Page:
This year (2021), I was contacted by a nursery school director who asked me to become their school doctor. The school in question is the Higashi Mikdat Hoikuen nursery, which opened in April 2021. It can accommodate 120 children and 27 nursery teachers. Several months later, around the 10th of June, the director, the secretary and a nursery teacher visited my clinic and we agreed that I should become their official doctor. I used this opportunity to talk about ICDP; I explained that I went to England three times to participate in ICDP training workshops and afterwards I started to apply the ICDP programme in Japan. During the ten years of using the ICDP programme I discovered how by following the simple ICDP guidelines the relationship between caregivers and their children can be improved, promoting a balanced development of the child’s emotions and intellect. The director has many years of experience in childcare and immediately expressed interest in the programme and showed her appreciation and understanding about the importance of the ICDP guidelines in childcare. She confirmed that she would like to apply the ICDP programme in practice in the nursery and also with the nursery teachers. I agreed to help introduce the programme and we made plans for the training. My first visit to the nursery took place on 14th of July 2021 – during this visit I started the training of the nursery teachers ( see photo above).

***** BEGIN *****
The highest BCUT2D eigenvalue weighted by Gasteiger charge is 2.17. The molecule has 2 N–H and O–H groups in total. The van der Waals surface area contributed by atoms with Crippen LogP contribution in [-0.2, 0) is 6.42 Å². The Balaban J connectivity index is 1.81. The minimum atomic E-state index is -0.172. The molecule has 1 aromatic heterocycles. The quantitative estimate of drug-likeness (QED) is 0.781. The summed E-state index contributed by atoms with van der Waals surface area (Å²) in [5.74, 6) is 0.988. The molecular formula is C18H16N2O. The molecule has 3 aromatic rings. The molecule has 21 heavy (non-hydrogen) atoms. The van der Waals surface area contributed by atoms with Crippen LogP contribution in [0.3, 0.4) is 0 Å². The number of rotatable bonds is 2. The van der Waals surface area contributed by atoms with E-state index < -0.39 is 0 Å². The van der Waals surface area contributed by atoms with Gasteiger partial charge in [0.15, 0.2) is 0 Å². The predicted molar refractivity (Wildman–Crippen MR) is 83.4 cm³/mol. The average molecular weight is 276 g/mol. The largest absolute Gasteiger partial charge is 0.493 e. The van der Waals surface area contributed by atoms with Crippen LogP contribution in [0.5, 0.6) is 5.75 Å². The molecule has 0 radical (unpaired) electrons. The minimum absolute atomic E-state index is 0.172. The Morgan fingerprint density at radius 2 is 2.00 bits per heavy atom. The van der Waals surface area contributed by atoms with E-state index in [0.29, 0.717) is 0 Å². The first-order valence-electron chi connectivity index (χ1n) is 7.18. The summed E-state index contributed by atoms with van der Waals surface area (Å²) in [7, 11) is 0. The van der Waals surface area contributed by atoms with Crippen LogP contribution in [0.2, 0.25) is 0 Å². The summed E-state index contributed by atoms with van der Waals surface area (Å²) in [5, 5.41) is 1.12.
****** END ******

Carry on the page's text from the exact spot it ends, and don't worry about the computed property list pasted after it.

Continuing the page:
Kat Lay Health Editor, Tuesday June 29 2021, The Times
Smacking children does not make them better behaved and is harmful, says a review of two decades of research.
It found that children subjected to physical punishment displayed increased behavioural problems, and that it was likely that smacking had caused the increase. This was true regardless of the child’s sex or ethnicity, or the family’s overall parenting style.
Studies did not find any improvement in children’s attention, cognitive abilities, relationships with others, reactivity to stress, social behaviour or social competence if they had been physically punished.
Experts said it was time for England and Northern Ireland to follow Scotland, Wales and 62 other countries by introducing an outright ban on physical punishment of children.
The Royal College of Paediatrics and Child Health and the National Society for the Prevention of Cruelty to Children are among groups that back a ban.
The paper’s lead author, Dr Anja Heilmann of the department of epidemiology and public health at University College London, said: “Physical punishment is ineffective and harmful, and has no benefits for children and their families. This could not be clearer from the evidence we present.”